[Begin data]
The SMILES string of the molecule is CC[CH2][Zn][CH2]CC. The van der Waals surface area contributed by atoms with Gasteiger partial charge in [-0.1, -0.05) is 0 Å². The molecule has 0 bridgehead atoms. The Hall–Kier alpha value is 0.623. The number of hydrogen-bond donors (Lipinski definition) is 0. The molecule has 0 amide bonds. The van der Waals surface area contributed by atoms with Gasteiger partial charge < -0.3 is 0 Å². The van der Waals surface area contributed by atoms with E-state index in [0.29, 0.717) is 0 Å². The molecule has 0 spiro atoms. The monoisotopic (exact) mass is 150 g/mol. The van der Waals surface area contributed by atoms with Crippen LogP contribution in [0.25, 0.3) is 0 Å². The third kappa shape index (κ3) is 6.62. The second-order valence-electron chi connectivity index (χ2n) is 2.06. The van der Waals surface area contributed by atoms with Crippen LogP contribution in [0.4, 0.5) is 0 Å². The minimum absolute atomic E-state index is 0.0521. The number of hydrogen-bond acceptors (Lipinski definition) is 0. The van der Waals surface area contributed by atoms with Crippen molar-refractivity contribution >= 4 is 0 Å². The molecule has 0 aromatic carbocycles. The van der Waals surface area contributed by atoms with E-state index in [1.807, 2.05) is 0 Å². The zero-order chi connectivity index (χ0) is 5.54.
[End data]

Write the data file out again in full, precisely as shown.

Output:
The SMILES string of the molecule is CC[CH2][Zn][CH2]CC. The van der Waals surface area contributed by atoms with Gasteiger partial charge in [-0.1, -0.05) is 0 Å². The molecule has 0 bridgehead atoms. The Hall–Kier alpha value is 0.623. The number of hydrogen-bond donors (Lipinski definition) is 0. The molecule has 0 amide bonds. The van der Waals surface area contributed by atoms with Gasteiger partial charge < -0.3 is 0 Å². The van der Waals surface area contributed by atoms with E-state index in [0.29, 0.717) is 0 Å². The molecule has 0 spiro atoms. The monoisotopic (exact) mass is 150 g/mol. The van der Waals surface area contributed by atoms with Crippen LogP contribution in [0.25, 0.3) is 0 Å². The third kappa shape index (κ3) is 6.62. The second-order valence-electron chi connectivity index (χ2n) is 2.06. The van der Waals surface area contributed by atoms with Crippen LogP contribution in [0.4, 0.5) is 0 Å². The minimum absolute atomic E-state index is 0.0521. The number of hydrogen-bond acceptors (Lipinski definition) is 0. The van der Waals surface area contributed by atoms with Crippen molar-refractivity contribution >= 4 is 0 Å². The molecule has 0 aromatic carbocycles. The van der Waals surface area contributed by atoms with E-state index in [1.807, 2.05) is 0 Å². The zero-order chi connectivity index (χ0) is 5.54.